Custom Slash Commands
Slash commands provide the ability for Slack users to trigger and interact with third-party applications. The most popular example is using to return a random GIF matching the search phrase. Slash commands are more complex to implement than an incoming webhook, but not prohibitively so.
Here’s how the whole process works:
When a user runs the slash command, Slack sends the following information to the configured server:
The server then validates the token, performs its magic, and returns a response to the response_url. Slack accepts similar formatting for Slash commands as it does for incoming webhooks. For more details, check out the official documentation.
To illustrate how to set up a custom slash command, we’ll walk through an example of creating a bot that takes a provided user’s name and returns a pre-canned troll for that user. The source for the example is available on GitHub here. The script is loosely based on Jan-Piet Mens’s Where are you slack team members at the moment? blog post and script.
Under the App Directory, search for “Slash Commands.”
Choose the trigger command, enter it in the box, and click “Add Slash Command Integration.” For our example, we’ll configure our trigger as .
Under Integration Settings, we will need to configure a URL, Method, Name, Icon, and (optionally) Autocomplete help text.
The URL will be the address of the host processing our slash command and returning the output. For our example, the server will be listening on port 8080.
The Method can remain POST. The options provided are POST and GET.
We’ll fill in the remaining info and click save.
Note the token string. We will use that to filter unwanted requests to the server.
Now when we run in Slack, it will send a request with “troll” as the command attribute, “brody” as the text attribute, and the other applicable information detailed above to the configured URL.
The server will consist of a Python script and a troll dictionary text file. You can either run it on a VPS or a PaaS provider, like Heroku. Using a VPS provides additional easy customizations, such as pulling our troll dictionary from a text file rather than a hardcoded dictionary, so this example will do that.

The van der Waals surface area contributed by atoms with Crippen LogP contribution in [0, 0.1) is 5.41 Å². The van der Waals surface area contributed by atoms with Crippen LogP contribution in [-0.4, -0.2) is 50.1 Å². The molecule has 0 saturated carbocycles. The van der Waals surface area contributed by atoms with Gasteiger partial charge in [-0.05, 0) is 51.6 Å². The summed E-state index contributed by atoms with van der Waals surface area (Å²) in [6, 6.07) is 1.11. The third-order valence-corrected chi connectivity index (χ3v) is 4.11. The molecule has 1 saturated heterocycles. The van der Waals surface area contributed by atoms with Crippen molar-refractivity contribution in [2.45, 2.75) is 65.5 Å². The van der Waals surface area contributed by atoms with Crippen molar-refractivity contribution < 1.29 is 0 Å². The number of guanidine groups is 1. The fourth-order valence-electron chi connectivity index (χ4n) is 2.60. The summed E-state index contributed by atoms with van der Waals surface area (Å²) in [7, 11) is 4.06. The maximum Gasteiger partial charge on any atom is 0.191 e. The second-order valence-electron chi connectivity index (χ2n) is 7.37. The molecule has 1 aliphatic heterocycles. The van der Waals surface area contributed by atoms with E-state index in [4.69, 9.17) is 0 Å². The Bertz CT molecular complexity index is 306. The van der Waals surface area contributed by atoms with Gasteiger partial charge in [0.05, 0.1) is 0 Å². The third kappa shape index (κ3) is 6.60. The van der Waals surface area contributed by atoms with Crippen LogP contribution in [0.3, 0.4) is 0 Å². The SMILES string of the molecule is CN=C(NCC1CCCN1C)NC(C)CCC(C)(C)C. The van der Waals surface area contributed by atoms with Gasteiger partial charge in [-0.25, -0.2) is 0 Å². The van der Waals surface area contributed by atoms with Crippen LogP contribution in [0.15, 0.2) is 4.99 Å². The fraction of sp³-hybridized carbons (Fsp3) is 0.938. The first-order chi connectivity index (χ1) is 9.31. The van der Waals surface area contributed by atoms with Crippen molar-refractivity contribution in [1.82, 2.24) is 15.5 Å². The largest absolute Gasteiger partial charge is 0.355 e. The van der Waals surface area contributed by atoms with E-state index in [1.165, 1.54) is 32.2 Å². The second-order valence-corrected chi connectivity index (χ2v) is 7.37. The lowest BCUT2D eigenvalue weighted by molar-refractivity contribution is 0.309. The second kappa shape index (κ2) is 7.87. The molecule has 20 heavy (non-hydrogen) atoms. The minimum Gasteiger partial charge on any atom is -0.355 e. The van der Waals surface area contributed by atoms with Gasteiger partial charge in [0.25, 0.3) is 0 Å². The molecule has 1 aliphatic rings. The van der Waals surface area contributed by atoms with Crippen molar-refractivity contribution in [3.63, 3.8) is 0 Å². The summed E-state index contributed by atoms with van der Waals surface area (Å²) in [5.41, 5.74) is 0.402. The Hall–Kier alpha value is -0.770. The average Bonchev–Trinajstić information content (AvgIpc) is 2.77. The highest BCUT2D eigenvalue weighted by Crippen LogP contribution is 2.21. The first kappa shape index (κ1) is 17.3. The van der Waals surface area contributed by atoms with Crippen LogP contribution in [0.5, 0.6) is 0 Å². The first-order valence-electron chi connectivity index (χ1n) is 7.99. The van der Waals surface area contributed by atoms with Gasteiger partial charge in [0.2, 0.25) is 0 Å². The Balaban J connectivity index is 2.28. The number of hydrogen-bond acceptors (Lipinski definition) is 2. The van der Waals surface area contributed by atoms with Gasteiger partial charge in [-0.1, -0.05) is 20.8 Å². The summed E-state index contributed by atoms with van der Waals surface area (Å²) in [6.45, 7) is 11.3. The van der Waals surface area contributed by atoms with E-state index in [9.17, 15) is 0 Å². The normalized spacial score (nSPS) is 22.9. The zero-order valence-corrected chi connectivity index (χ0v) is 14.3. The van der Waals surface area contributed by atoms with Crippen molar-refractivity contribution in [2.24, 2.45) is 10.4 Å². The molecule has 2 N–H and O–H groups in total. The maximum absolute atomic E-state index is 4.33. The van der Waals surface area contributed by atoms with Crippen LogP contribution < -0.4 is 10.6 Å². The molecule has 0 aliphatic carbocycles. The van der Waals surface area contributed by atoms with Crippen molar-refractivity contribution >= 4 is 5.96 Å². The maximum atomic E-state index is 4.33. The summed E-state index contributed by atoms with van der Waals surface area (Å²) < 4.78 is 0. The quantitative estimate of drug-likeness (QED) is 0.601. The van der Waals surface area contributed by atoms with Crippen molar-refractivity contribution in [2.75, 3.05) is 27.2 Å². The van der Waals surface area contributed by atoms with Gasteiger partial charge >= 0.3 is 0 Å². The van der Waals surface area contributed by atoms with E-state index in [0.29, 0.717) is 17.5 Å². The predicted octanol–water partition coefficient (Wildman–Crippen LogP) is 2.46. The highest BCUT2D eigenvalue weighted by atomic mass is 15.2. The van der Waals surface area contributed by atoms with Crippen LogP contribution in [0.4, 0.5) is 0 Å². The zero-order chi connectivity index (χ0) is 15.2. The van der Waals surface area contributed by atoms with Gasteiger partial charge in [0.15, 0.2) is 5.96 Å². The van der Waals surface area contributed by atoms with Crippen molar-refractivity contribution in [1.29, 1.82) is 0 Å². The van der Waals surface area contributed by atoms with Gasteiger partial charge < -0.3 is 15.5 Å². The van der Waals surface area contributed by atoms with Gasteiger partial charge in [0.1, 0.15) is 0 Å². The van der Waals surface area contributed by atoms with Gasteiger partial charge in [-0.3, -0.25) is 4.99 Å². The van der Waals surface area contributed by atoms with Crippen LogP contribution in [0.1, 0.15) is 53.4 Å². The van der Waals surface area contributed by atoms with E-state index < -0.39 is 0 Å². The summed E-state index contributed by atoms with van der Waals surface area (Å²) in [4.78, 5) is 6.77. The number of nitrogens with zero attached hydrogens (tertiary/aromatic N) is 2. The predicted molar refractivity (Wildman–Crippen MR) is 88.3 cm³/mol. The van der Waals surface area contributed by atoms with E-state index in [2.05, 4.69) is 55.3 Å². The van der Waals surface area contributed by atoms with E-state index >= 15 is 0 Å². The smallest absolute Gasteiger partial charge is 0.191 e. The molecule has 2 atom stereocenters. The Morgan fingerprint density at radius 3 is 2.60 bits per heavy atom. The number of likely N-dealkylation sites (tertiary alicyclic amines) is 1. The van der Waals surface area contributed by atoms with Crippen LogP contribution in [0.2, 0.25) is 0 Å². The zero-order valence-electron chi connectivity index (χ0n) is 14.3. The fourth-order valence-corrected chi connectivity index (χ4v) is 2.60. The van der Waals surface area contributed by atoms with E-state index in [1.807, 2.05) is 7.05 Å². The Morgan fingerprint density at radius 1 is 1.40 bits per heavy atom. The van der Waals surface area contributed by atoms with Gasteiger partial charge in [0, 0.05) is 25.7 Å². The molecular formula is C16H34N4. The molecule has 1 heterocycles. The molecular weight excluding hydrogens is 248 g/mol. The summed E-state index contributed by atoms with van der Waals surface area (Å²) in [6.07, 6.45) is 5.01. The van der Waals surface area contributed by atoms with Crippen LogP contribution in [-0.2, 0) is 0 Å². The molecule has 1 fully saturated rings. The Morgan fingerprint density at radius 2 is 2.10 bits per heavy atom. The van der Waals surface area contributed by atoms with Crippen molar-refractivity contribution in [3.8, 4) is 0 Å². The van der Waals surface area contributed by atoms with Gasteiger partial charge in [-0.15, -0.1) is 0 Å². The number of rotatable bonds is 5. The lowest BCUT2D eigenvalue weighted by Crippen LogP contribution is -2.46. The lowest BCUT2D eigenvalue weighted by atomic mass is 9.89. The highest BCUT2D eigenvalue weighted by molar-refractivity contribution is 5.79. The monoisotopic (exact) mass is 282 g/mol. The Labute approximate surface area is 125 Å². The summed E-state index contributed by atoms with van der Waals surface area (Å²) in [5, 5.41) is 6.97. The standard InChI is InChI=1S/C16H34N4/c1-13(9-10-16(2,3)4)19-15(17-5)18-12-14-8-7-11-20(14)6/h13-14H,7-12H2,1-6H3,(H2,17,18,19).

In short, our script will act as a web server and wait for Slack requests. When a request is received, the script validates the Slack token, looks in for a name (key) matching the provided name, and returns a random troll associated with that name to Slack. Slack will post the message into the channel from which the slash command originated.
Two important things to keep in mind when processing slash commands requests:
- Responses must be received by Slack within three seconds of the outgoing request. Otherwise, Slack will discard the response. If the script may take significant time to process a slash command request, use incoming webhooks for the response. (For an example of that, check out the story bot in the next section.)
- Responses can either be In Channel or Ephemeral. In Channel responses are posted in the channel the slash command originated from and are visible to everyone in that channel. Ephemeral responses are only visible to the user who ran the slash command. For more info, check out Slack’s documentation.
Our server script will rely on the Python Bottle framework to handle processing the incoming and outgoing requests. Install Bottle if it isn’t already:
Next, we put our script, , and our dictionary of trolls, , up on the server.
Modify the following settings in , as needed:
- Change the slack_token variable on line 19 to your slash command’s token. This is required for the script to work properly.
- Modify the file path for in the trollfile variable on line 22 if the file is not in the same directory as .
- To change the port, modify the serverport variable on line 23.
Update with your dank trolls using the format:
If multiple trolls are provided for one username, the script will select one randomly. As a caution, single quotes can cause the script to error out if they aren’t escaped properly.
Now we’re ready to go! Start the server: